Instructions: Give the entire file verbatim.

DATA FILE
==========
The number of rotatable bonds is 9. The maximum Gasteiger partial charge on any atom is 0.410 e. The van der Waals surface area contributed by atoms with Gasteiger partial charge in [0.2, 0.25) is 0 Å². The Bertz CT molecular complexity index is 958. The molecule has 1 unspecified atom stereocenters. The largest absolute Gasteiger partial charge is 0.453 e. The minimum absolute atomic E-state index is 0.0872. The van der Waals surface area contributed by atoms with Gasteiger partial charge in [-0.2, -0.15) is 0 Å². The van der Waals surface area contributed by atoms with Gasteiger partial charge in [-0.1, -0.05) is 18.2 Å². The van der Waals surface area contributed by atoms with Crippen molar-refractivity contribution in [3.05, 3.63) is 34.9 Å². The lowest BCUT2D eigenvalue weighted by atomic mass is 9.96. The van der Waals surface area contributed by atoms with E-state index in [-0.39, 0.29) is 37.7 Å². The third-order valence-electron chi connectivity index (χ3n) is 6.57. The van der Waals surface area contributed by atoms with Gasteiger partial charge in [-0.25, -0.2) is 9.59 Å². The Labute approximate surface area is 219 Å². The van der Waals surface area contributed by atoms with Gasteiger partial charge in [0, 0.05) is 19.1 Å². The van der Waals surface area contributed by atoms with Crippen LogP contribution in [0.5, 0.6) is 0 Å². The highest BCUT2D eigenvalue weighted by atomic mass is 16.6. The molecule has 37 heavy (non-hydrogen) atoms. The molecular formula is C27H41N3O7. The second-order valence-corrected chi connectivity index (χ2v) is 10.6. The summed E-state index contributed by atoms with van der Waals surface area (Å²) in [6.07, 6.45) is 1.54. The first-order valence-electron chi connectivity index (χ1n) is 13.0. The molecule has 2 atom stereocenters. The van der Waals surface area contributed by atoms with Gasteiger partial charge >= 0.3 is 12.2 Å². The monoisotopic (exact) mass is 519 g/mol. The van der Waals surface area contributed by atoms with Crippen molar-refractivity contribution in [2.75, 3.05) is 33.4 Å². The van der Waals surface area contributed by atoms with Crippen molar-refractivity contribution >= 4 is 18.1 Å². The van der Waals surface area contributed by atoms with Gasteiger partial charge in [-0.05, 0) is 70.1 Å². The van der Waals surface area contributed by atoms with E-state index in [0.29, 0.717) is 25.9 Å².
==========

The number of rotatable bonds is 9. The maximum Gasteiger partial charge on any atom is 0.410 e. The van der Waals surface area contributed by atoms with Gasteiger partial charge in [0.2, 0.25) is 0 Å². The Bertz CT molecular complexity index is 958. The molecule has 1 unspecified atom stereocenters. The largest absolute Gasteiger partial charge is 0.453 e. The minimum absolute atomic E-state index is 0.0872. The van der Waals surface area contributed by atoms with Gasteiger partial charge in [-0.2, -0.15) is 0 Å². The van der Waals surface area contributed by atoms with Gasteiger partial charge in [-0.1, -0.05) is 18.2 Å². The van der Waals surface area contributed by atoms with Crippen molar-refractivity contribution in [3.05, 3.63) is 34.9 Å². The lowest BCUT2D eigenvalue weighted by atomic mass is 9.96. The van der Waals surface area contributed by atoms with E-state index in [-0.39, 0.29) is 37.7 Å². The third-order valence-electron chi connectivity index (χ3n) is 6.57. The van der Waals surface area contributed by atoms with Gasteiger partial charge in [-0.25, -0.2) is 9.59 Å². The Labute approximate surface area is 219 Å². The van der Waals surface area contributed by atoms with Gasteiger partial charge in [0, 0.05) is 19.1 Å². The van der Waals surface area contributed by atoms with Crippen LogP contribution in [0.5, 0.6) is 0 Å². The highest BCUT2D eigenvalue weighted by atomic mass is 16.6. The molecule has 37 heavy (non-hydrogen) atoms. The molecular formula is C27H41N3O7. The second-order valence-corrected chi connectivity index (χ2v) is 10.6. The summed E-state index contributed by atoms with van der Waals surface area (Å²) in [6.07, 6.45) is 1.54. The first-order valence-electron chi connectivity index (χ1n) is 13.0. The molecule has 2 atom stereocenters. The van der Waals surface area contributed by atoms with Gasteiger partial charge >= 0.3 is 12.2 Å². The monoisotopic (exact) mass is 519 g/mol. The van der Waals surface area contributed by atoms with Crippen molar-refractivity contribution in [2.75, 3.05) is 33.4 Å². The van der Waals surface area contributed by atoms with Crippen molar-refractivity contribution >= 4 is 18.1 Å². The van der Waals surface area contributed by atoms with Gasteiger partial charge in [-0.05, 0) is 70.1 Å². The van der Waals surface area contributed by atoms with E-state index in [0.29, 0.717) is 25.9 Å².